After buying a Lego Mindstorms robotics kit for his two daughters, Swedish software developer Hans Andersson couldn’t resist using it to create a Rubik’s Cube-solving robot. Complete instructions for replicating the robot, which typically can solve the puzzle within 6 minutes, are available for download.
Andersson’s goal was to construct the robot solely from parts included in a standard Lego Mindstorms NXT kit (shown below). The kits are available for $250 (USD) from Lego’s online store.
Typical Lego Mindstorm NXT project
According to Andersson, the project’s challenges were threefold:
- A mechanical design using parts from the kit
- Detecting colors using a simple light sensor
- Developing an algorithm to efficiently solve the puzzle
“The mechanism looks simple but there’s a lot of work … and many rejected solutions … behind it,” says Andersson. His mechanical design, based on parts available in the Lego NXT kit, appears below. It’s available in an 89-page document (14.6MB PDF file download).
The Tilted Twister solves Rubik’s Cubes in 6 minutes
A traditional Rubik’s Cube has faces comprised of six different colors: white, red, orange, yellow, red, green, and blue. In order to successfully detect the colors of the cube’s faces using a simple light sensor, Andersson found that he needed to modify the colors of some of the faces in the Cube he used.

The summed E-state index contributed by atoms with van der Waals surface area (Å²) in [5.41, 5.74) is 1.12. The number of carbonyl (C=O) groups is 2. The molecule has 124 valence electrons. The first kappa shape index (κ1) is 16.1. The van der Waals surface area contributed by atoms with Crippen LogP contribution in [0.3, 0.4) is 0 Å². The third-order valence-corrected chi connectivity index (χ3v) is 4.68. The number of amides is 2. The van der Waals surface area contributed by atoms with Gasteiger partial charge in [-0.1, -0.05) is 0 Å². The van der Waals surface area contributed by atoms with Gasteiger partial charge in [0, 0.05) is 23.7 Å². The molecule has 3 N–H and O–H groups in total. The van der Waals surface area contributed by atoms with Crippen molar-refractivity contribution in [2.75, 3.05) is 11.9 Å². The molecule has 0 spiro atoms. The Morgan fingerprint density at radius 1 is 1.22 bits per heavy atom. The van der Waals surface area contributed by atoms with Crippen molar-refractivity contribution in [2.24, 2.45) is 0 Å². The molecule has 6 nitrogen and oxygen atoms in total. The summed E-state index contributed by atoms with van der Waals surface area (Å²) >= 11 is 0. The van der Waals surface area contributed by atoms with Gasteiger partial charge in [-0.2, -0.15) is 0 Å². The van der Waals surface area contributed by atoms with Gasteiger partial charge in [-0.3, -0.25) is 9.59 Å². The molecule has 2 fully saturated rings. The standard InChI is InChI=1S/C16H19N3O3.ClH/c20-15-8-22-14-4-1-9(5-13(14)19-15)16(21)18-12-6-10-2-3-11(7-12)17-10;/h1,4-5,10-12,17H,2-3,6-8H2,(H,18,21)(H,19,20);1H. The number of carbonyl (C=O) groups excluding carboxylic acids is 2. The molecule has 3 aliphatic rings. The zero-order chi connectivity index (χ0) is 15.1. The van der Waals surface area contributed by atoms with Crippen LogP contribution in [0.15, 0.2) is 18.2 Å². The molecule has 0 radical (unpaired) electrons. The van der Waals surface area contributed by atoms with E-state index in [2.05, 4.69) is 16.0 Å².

This brings us to the Rubik’s Cube challenge. As Andersson points out, “a Rubik’s Cube has 43,252,003,274,489,856,000 different possible configurations, [yet] one, and only one, of these possibilities presents the ‘solved’ Cube, having a single color on each of its 6 sides” (as shown above-right).
Aligning all the faces the appropriate way within a reasonable amount of time represented the toughest challenge of all. This task was complicated by the fact that Andersson required the Tilted Twister to accomplish it autonomously using the Mindstorm NXT’s supplied microcontroller module — dubbed the “NXT Intelligent Brick” — rather than with the assistance of an external PC.
The Brick (shown at right) is based on a 32-bit ARM7-based processor (the AT91SAM7S256, utilizing an ARM7TDMI core) and is equipped with 64KB RAM and 256KB flash memory. It’s typically programmed using NXC (“Not eXactly C”), an open-source language similar to C.
Andersson reports that his initial attempts resulted in an algorithm requiring about 100 moves to solve the Cube. After refining his approach, he eventually came up with a more efficient approach that typically solved the cube in “just below 60 faceturns,” which he considers “pretty good, for a general solution.” He wrote and simulated the software on a PC using standard C first, and then ported it to NXC.
Here’s a video demonstrating the Tilted Twister doing its stuff:
Watch the Tilted Twister solve a Rubik’s Cube
(Click image to play video)
For full instructions, parts lists, and links to required components, visit Andersson’s nicely put-together Tilted Twister website.